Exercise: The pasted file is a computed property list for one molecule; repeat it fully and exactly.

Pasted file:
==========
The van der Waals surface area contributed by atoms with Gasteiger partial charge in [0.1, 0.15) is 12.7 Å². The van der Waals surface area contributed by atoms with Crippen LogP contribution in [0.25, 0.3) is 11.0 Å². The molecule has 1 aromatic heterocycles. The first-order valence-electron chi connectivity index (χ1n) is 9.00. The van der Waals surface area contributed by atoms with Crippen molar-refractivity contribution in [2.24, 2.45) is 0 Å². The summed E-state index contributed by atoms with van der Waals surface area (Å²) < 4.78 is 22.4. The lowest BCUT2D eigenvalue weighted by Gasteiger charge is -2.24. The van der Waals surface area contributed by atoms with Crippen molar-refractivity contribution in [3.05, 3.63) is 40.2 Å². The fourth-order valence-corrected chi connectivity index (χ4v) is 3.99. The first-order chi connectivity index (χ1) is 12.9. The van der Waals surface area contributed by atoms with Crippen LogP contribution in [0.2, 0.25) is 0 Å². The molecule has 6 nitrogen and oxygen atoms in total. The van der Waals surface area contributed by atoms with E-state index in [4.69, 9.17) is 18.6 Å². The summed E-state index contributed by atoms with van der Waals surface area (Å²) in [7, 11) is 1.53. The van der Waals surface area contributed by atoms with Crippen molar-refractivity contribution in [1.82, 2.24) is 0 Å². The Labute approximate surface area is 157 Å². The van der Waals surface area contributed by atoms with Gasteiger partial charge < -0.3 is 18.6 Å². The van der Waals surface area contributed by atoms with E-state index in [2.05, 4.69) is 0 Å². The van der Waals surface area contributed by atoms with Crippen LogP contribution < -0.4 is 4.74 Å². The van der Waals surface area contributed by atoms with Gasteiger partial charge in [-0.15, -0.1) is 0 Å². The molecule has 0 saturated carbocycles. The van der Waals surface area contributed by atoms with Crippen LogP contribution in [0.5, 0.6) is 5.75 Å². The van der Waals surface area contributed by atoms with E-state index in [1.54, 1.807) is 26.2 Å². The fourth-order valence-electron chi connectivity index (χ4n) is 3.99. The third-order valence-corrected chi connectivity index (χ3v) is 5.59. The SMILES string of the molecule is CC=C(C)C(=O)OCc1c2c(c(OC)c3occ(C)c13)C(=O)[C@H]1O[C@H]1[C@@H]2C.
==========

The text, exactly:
The van der Waals surface area contributed by atoms with Gasteiger partial charge in [0.1, 0.15) is 12.7 Å². The van der Waals surface area contributed by atoms with Crippen LogP contribution in [0.25, 0.3) is 11.0 Å². The molecule has 1 aromatic heterocycles. The first-order valence-electron chi connectivity index (χ1n) is 9.00. The van der Waals surface area contributed by atoms with Crippen molar-refractivity contribution in [2.24, 2.45) is 0 Å². The summed E-state index contributed by atoms with van der Waals surface area (Å²) < 4.78 is 22.4. The lowest BCUT2D eigenvalue weighted by Gasteiger charge is -2.24. The van der Waals surface area contributed by atoms with Crippen molar-refractivity contribution in [3.05, 3.63) is 40.2 Å². The fourth-order valence-corrected chi connectivity index (χ4v) is 3.99. The first-order chi connectivity index (χ1) is 12.9. The van der Waals surface area contributed by atoms with Crippen LogP contribution in [0.2, 0.25) is 0 Å². The molecule has 6 nitrogen and oxygen atoms in total. The van der Waals surface area contributed by atoms with E-state index in [4.69, 9.17) is 18.6 Å². The summed E-state index contributed by atoms with van der Waals surface area (Å²) in [7, 11) is 1.53. The van der Waals surface area contributed by atoms with Crippen molar-refractivity contribution in [1.82, 2.24) is 0 Å². The Labute approximate surface area is 157 Å². The van der Waals surface area contributed by atoms with Gasteiger partial charge < -0.3 is 18.6 Å². The van der Waals surface area contributed by atoms with E-state index in [2.05, 4.69) is 0 Å². The van der Waals surface area contributed by atoms with Crippen LogP contribution < -0.4 is 4.74 Å². The van der Waals surface area contributed by atoms with Gasteiger partial charge in [-0.15, -0.1) is 0 Å². The molecule has 0 saturated carbocycles. The van der Waals surface area contributed by atoms with Crippen LogP contribution in [0.5, 0.6) is 5.75 Å². The van der Waals surface area contributed by atoms with E-state index in [1.54, 1.807) is 26.2 Å². The fourth-order valence-electron chi connectivity index (χ4n) is 3.99. The third-order valence-corrected chi connectivity index (χ3v) is 5.59. The SMILES string of the molecule is CC=C(C)C(=O)OCc1c2c(c(OC)c3occ(C)c13)C(=O)[C@H]1O[C@H]1[C@@H]2C.